Tuesday, 28 April 2015

Virgin London Marathon 2015 - RACE REPORT

This year's Virgin London Marathon (VLM) was the realisation of a long held dream to run the world's largest marathon which has seen me unsuccessfully gain a place through the ballot for the last 4 years.  After reading about the fantastic work of Hospice UK and their support of hospices throughout the UK I decided that I would apply for a coveted golden bond charity place, with a £2000 fundraising target. After 4 months of dedicated training, covering 400+ miles, I felt fitter than I had ever been during my 4 previous marathons.  This weekend was what it was all about, that sub 3hrs15mins target that I had set as my goal for the last 2 years.

After heading down to London on the Saturday my first stop was the VLM Expo at the Excel centre.  The main reason for attending was to pick up my race pack which included my number, timing chip and final instructions for race day.  The Expo had been open since Wednesday but the Saturday was always their busiest day, with over half of the 40,000 runners expected.  Despite the big crowds everything was really well organised and I joined a relatively small queue and received my pack within a few minutes.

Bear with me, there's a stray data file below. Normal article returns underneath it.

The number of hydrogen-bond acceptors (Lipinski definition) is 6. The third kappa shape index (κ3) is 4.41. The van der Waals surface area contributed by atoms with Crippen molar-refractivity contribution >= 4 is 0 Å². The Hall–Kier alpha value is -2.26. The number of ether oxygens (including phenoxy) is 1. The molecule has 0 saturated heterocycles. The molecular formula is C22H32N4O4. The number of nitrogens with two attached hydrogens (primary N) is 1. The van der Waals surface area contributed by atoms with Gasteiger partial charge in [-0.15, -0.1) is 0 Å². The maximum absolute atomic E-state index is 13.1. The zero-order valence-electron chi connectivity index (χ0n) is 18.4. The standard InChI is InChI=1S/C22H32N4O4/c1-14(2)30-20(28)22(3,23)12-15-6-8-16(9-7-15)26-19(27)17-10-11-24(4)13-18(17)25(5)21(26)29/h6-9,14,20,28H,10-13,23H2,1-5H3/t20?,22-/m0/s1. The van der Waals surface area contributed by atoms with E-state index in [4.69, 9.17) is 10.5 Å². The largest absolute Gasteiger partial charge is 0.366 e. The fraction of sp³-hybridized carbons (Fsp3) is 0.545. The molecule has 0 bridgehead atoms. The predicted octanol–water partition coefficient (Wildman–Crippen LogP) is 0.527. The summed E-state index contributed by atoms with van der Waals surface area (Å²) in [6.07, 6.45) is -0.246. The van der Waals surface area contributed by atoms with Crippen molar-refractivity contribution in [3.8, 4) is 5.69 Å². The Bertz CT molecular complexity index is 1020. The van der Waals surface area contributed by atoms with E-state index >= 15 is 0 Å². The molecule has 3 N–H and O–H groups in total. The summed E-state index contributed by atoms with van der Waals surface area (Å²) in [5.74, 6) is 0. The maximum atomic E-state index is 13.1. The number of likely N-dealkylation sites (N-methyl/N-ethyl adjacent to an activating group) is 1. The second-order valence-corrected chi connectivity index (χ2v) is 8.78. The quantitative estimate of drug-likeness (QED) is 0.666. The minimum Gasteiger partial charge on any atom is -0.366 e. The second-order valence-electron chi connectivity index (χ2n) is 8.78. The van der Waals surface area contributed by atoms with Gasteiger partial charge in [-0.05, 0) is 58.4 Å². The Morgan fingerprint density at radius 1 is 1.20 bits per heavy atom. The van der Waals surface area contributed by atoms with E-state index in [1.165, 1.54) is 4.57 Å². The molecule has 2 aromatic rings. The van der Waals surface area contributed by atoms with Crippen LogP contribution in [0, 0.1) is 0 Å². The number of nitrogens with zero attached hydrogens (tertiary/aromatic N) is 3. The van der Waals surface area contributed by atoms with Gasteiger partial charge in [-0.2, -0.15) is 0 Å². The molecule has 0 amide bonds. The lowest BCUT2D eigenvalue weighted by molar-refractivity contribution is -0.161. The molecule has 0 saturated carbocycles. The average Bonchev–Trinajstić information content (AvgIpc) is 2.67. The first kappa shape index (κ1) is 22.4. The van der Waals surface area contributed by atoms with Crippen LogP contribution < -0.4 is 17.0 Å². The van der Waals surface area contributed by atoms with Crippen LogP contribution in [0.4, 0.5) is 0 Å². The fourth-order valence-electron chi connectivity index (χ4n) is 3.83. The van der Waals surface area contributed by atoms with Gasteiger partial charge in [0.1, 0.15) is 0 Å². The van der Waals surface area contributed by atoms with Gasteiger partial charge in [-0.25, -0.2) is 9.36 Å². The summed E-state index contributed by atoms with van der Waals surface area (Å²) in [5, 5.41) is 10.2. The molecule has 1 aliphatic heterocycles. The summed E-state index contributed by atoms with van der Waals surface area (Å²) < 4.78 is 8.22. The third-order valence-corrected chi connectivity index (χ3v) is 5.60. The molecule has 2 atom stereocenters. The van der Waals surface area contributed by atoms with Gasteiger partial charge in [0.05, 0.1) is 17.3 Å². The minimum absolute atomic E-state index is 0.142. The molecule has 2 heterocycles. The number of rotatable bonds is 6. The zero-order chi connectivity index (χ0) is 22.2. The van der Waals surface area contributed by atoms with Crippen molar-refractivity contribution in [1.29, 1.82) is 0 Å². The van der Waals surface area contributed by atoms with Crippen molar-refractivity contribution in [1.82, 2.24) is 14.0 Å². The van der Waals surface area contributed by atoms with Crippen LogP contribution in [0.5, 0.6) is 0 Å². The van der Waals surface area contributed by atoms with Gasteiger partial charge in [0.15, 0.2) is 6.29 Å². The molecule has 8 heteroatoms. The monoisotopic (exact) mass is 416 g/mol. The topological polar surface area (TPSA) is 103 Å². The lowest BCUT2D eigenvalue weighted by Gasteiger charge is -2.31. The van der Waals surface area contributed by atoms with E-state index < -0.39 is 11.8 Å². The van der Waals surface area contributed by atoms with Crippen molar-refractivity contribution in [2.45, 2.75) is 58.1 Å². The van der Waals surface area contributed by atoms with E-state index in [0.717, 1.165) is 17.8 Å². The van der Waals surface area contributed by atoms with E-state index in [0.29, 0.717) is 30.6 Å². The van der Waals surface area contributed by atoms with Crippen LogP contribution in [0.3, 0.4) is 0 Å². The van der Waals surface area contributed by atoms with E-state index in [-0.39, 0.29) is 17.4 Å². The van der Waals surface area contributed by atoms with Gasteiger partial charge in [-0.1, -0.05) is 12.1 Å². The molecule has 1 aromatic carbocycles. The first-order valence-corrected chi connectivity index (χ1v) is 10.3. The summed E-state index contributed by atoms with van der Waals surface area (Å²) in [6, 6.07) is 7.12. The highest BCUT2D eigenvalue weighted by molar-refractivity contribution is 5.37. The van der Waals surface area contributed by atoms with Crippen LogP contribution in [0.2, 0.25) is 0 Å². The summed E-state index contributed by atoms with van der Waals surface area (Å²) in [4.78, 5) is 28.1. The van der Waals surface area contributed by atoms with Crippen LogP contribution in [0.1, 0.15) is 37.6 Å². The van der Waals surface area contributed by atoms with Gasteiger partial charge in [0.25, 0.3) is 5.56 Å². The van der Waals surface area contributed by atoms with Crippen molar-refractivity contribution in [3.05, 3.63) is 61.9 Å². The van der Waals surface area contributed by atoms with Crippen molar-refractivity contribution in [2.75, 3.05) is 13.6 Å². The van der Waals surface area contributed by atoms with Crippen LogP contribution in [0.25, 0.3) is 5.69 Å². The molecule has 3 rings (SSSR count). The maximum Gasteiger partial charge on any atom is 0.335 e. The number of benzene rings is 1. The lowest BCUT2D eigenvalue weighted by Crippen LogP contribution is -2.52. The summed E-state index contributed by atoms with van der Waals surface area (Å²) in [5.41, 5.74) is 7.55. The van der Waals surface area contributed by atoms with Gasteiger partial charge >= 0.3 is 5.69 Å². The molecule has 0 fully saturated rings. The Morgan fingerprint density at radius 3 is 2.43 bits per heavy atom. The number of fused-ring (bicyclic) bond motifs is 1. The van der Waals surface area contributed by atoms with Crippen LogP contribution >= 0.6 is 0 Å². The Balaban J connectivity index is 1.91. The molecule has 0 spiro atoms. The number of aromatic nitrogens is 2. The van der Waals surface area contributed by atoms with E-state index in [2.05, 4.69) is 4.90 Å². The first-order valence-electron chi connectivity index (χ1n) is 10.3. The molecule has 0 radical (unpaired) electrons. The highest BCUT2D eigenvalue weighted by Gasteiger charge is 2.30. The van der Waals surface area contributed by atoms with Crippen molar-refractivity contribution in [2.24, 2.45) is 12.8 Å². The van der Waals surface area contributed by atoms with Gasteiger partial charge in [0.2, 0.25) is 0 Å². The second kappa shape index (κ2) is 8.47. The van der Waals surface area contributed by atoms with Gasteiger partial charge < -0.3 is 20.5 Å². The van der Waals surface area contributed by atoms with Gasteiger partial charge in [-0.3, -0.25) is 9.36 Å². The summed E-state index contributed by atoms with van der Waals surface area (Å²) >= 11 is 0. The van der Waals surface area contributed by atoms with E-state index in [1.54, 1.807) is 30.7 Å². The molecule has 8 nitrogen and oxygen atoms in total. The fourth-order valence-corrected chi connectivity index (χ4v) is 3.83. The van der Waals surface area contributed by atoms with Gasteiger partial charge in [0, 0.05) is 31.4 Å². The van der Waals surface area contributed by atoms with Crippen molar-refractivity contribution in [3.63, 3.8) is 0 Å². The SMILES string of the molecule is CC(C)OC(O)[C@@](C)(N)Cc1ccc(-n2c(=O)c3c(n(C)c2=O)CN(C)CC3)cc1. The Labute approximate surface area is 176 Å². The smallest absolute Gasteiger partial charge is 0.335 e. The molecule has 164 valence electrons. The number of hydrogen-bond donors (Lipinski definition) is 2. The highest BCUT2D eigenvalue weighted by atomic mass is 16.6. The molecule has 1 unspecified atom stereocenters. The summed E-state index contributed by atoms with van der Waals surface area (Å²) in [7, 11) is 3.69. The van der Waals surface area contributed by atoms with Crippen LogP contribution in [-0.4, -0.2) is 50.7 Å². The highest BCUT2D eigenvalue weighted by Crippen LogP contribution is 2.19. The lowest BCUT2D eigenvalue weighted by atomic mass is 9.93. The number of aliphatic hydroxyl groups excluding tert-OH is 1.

As I moved into the main hall I could really feel the buzz and excitement of the other runners, as well as plenty of nervous and anxious ones.  The main hall itself was very busy and it was a bit of a squash moving through the endless trade stands of running paraphernalia, from  running shoe brands through to physio tape, wireless earphones, GPS devices and any other conceivable running gadget.  I made my way to the Virgin Money lounge as I new there was some keynote speakers there who would be giving advice about race day.  As I listened to an entertaining presentation which showed runners what to expect at each part of race day and the course itself it all began to seem very real, with a mixture of nerves and excitement churning up in my stomach.  The obligatory picture next to the VLM logo after the presentation and then it was off to find the Hospice UK stand.


The charity itself had over 100 runners entered into the marathon, each with a story and their own special reason for running.  It was great to see Nicola and Sarah-Jane from the charity, after meeting them the previous month of the Adidas Silverstone Half Marathon.  Another obligatory photo call next to the charity's logo and it was time to leave the expo and head to the hotel.

In order to avoid battling public transport on race day, I chose a hotel which was close to the start. The Greenwich Hotel were ready for the runners with a special evening menu and an early breakfast.  A sneaky pint in the bar after dinner set me up for a great night's sleep, waking on race day morning fresh and ready for what lay ahead. 




Pre Race Breakfast & Photo call
The 2015 miles comrades
meet at last!